When the album came out I was just about 20 and my parents had moved to Las Vegas for some job-related reason, so my memories of this album are actually bound up with visits to the southwest US. I spent endless amounts of time listening to it as I drove around in my car up here, of course, which is what we did back then for entertainment. Not only does the album capture a bit of the desert, it captures a bit of the stuff we've built in the desert...gigantic tacky casinos, bright neon lights.
posted by maxwelton at 12:08 PM on June 19


For more fun Gram Parsons weird death info, here's one of my favorites: Finally, an iconic corpse where the shenanigans happened in accordance with the wishes of the person.
posted by winesong at 12:29 PM on June 19


For several years I had a few bars from Mysterious Ways stuck in my head without knowing where it came from

Which was from the Superior U2 album
posted by Ray Walston, Luck Dragon at 12:48 PM on June 19 [2 favorites]


I had a friend who didn't realize there was more than one tree, just the single Joshua tree out there all alonesome.
posted by djseafood at 1:19 PM on June 19 [1 favorite]


Hello, my name's Josh, and I'm a tree. (The plant and place are rumored to have been named by LDS migrants and is almost certainly a biblical reference. If it were a single, specific tree, that wouldn't actually be all that surprising. There are plenty of other individual trees, rocks, etc with specific names. Fascinating!)
posted by eotvos at 1:34 PM on June 19


The plaque asks, “Have you found what you’re looking for?”

I have not, but it is very hard to track down a specific point Where the Streets Have No Name.
posted by ricochet biscuit at 2:23 PM on June 19 [2 favorites]


Somewhat of a derail, I'm sorry, but the topic had me automatically searching my favorite unsolved mystery................. and OMG, I'm shaking, because it seems to have been solved!!!!!! William Michael Ewasko, might actually be resting in peace now.
posted by Jacen at 2:54 PM on June 19 [4 favorites]


This article has some pictures.
posted by kirkaracha at 4:07 PM on June 19


Got that album for Christmas and promptly lost it. Still have never listened to the whole thing as it makes me feel guilty for losing a Christmas present.
posted by The Underpants Monster at 7:29 PM on June 19 [1 favorite]


As someone who grew up in Southern California and was fortunate to go on family vacations as a child, I knew of the tree and the park well before discovering the album. Which was kind of neat.

One of only two U2 albums I can listen to all the way through (the other being, obviously, How to Dismantle an Atomic Bomb).
posted by khrusanthemon at 12:52 AM on June 20


Cool little story. Unfortunately, all Joshua trees are at risk, due to the combination of suburban sprawl, solar power plants, and climate change.
posted by hydropsyche at 4:55 AM on June 20


only tangentially related but my sister & I were driving past Joshua Tree recently & she told a story about a mutual friend of ours who's a high-energy world traveler type, let's call her Pegeen for narrative convenience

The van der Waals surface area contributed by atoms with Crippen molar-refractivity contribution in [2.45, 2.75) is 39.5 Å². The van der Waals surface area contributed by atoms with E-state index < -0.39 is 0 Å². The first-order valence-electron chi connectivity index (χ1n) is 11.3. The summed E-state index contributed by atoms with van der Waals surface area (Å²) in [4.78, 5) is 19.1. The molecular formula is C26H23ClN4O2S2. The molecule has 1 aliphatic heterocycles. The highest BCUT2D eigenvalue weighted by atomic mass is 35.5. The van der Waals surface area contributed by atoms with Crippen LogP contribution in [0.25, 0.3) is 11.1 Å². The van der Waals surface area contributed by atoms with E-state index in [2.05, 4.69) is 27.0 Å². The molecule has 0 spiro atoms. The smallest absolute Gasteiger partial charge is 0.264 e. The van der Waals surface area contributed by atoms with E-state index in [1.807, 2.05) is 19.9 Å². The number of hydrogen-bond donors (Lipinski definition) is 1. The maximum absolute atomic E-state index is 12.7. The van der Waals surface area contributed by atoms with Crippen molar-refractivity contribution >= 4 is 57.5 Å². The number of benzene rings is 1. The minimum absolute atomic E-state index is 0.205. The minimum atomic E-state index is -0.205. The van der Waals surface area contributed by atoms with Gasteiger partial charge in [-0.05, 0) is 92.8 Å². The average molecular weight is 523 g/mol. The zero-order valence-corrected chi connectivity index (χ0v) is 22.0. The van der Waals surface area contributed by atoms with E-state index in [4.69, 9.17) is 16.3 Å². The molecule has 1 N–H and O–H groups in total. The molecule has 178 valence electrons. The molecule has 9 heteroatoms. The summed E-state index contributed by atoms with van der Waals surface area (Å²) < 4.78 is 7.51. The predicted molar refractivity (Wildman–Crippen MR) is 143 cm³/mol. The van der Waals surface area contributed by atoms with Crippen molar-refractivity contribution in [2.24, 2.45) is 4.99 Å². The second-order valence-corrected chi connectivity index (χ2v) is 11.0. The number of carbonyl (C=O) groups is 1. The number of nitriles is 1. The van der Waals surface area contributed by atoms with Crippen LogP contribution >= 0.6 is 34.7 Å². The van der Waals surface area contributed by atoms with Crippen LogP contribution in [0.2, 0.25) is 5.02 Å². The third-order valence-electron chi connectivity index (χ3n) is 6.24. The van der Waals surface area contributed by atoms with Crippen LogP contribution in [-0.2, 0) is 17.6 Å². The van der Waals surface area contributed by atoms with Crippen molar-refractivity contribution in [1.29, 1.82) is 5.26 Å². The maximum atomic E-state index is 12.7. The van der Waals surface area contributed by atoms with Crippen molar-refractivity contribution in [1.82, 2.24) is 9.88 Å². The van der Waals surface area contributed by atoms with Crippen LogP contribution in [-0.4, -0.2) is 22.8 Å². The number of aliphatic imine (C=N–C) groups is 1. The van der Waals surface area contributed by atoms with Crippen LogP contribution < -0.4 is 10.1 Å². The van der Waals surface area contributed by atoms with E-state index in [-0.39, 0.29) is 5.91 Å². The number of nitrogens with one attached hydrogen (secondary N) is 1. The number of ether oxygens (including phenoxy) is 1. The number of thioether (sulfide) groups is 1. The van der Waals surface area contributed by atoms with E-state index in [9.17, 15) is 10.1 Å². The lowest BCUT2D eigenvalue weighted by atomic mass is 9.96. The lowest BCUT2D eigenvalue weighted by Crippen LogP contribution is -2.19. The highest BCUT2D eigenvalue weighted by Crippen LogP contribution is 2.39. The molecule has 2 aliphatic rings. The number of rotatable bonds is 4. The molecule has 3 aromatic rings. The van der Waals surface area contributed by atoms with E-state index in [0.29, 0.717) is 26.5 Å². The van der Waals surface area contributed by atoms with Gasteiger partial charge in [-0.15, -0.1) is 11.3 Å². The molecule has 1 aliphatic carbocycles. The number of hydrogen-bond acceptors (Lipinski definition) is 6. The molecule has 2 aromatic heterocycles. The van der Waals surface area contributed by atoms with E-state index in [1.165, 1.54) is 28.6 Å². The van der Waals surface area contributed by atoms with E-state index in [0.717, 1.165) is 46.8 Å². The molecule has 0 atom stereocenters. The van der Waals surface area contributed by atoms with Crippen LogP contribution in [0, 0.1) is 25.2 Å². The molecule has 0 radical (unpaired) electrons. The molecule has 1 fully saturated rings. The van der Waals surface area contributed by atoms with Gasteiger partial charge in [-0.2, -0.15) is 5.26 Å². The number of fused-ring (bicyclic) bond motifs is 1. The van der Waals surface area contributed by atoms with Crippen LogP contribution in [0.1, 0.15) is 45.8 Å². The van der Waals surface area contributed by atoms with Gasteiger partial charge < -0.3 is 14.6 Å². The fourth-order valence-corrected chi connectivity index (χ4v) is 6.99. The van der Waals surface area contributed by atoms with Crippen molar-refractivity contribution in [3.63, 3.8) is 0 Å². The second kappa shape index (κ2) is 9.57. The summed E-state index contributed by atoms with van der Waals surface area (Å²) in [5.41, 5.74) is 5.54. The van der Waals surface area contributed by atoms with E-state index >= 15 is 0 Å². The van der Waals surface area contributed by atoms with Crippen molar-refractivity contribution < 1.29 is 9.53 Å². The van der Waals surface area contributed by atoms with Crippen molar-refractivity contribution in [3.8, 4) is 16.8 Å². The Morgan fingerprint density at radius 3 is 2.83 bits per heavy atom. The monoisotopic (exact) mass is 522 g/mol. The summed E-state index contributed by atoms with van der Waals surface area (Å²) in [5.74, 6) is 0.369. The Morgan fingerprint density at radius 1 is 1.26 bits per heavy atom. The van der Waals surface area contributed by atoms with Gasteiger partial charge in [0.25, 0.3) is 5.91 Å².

Pegeen had acquired a friend from somewhere, let's call her Dale, & while they were talking once Joshua Tree came up & Dale mentioned how badly she wanted to go, saying a visit to Joshua Tree was on her bucket list

Pegeen, who never passes up an opportunity to help someone cross off a travel-related bucket list item, immediately planned & executed a seasonally-appropriate cross-country trip for both of them to spend a weekend hiking around Joshua Tree with her extensive collection of hiking gear

when they arrived Dale looked around in consternation & observed that Joshua Tree was nothing but joshua trees & she had been expecting a significantly higher percentage of partying & famous people

we're pretty sure she was thinking of Coachella

sadly the festival was not taking place that weekend, I think they wound up hanging out in a hotel bar in Indio or something

bucket list checked
posted by taquito sunrise at 9:40 AM on June 20 [3 favorites]


I honestly thought there was only one single joshua tree until just a few years ago when I was talking to someone who had just visited the park. Now I wonder how they all tell each other apart when they are all named Josh.
posted by srboisvert at 12:31 PM on June 20


I did too, until I went there and saw them all over the place. "Pfft, Joshua Tree? I think that should be plural." What I and probably others were almost certainly doing was conflating it with the Bristlecone Pine thing.
posted by rhizome at 12:55 PM on June 20 [1 favorite]


I'm surprised I'd never heard of Methuselah until now.

I did spend six hours driving specifically to see Pando two years ago. If you didn't read about it ahead of time, you'd never notice it. Trees are neat!
posted by eotvos at 6:52 AM on June 21 [1 favorite]


When I visited LA as a teenager in the 90s my cousins took us to the cemetery where their father (my uncle) was buried. It was a long way out of LA and we were on roads going through what looked like desert and there were Joshua trees which really excited me because I'd only seen them from U2 videos (I was a huge fan!). The cemetery was in some small town in the middle of nowhere and I'm not sure why he was buried there given that it was so far from where my cousins lived but that was the one and only time I saw Joshua trees so I'm glad it wasn't somewhere more convenient.
posted by any portmanteau in a storm at 2:37 PM on June 21 [1 favorite]